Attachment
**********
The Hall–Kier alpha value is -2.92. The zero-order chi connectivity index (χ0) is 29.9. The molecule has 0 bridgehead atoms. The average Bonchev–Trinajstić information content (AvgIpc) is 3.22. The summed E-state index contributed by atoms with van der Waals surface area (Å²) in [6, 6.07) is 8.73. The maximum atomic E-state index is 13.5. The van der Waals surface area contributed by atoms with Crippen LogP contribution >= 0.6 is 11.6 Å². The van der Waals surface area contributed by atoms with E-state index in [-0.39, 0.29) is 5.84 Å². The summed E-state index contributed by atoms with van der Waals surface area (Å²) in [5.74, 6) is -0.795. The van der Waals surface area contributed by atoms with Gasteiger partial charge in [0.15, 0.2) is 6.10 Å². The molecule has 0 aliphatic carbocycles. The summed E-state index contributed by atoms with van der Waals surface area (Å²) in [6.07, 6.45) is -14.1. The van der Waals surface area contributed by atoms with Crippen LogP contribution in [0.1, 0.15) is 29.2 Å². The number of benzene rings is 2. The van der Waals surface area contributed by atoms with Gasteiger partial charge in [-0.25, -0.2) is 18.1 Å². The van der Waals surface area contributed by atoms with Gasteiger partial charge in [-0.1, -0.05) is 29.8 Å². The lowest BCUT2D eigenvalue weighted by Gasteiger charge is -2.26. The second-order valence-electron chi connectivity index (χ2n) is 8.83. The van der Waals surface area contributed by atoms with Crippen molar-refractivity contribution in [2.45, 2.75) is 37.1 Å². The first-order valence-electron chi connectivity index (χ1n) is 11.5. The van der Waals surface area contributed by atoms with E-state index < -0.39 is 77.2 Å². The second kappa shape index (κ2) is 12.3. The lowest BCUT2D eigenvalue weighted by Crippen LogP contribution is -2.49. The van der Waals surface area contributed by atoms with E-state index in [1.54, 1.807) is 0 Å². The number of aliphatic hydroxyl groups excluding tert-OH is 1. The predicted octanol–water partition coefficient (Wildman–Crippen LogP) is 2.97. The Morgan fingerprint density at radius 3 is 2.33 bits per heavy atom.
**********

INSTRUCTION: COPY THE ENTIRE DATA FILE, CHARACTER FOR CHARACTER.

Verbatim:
The Hall–Kier alpha value is -2.92. The zero-order chi connectivity index (χ0) is 29.9. The molecule has 0 bridgehead atoms. The average Bonchev–Trinajstić information content (AvgIpc) is 3.22. The summed E-state index contributed by atoms with van der Waals surface area (Å²) in [6, 6.07) is 8.73. The maximum atomic E-state index is 13.5. The van der Waals surface area contributed by atoms with Crippen LogP contribution >= 0.6 is 11.6 Å². The van der Waals surface area contributed by atoms with E-state index in [-0.39, 0.29) is 5.84 Å². The summed E-state index contributed by atoms with van der Waals surface area (Å²) in [5.74, 6) is -0.795. The van der Waals surface area contributed by atoms with Gasteiger partial charge in [0.15, 0.2) is 6.10 Å². The molecule has 0 aliphatic carbocycles. The summed E-state index contributed by atoms with van der Waals surface area (Å²) in [6.07, 6.45) is -14.1. The van der Waals surface area contributed by atoms with Crippen LogP contribution in [0.1, 0.15) is 29.2 Å². The number of benzene rings is 2. The van der Waals surface area contributed by atoms with Gasteiger partial charge in [-0.25, -0.2) is 18.1 Å². The van der Waals surface area contributed by atoms with Gasteiger partial charge in [-0.1, -0.05) is 29.8 Å². The lowest BCUT2D eigenvalue weighted by Gasteiger charge is -2.26. The second-order valence-electron chi connectivity index (χ2n) is 8.83. The van der Waals surface area contributed by atoms with Crippen molar-refractivity contribution in [2.45, 2.75) is 37.1 Å². The first-order valence-electron chi connectivity index (χ1n) is 11.5. The van der Waals surface area contributed by atoms with E-state index < -0.39 is 77.2 Å². The second kappa shape index (κ2) is 12.3. The lowest BCUT2D eigenvalue weighted by Crippen LogP contribution is -2.49. The van der Waals surface area contributed by atoms with E-state index in [1.54, 1.807) is 0 Å². The number of aliphatic hydroxyl groups excluding tert-OH is 1. The predicted octanol–water partition coefficient (Wildman–Crippen LogP) is 2.97. The Morgan fingerprint density at radius 3 is 2.33 bits per heavy atom.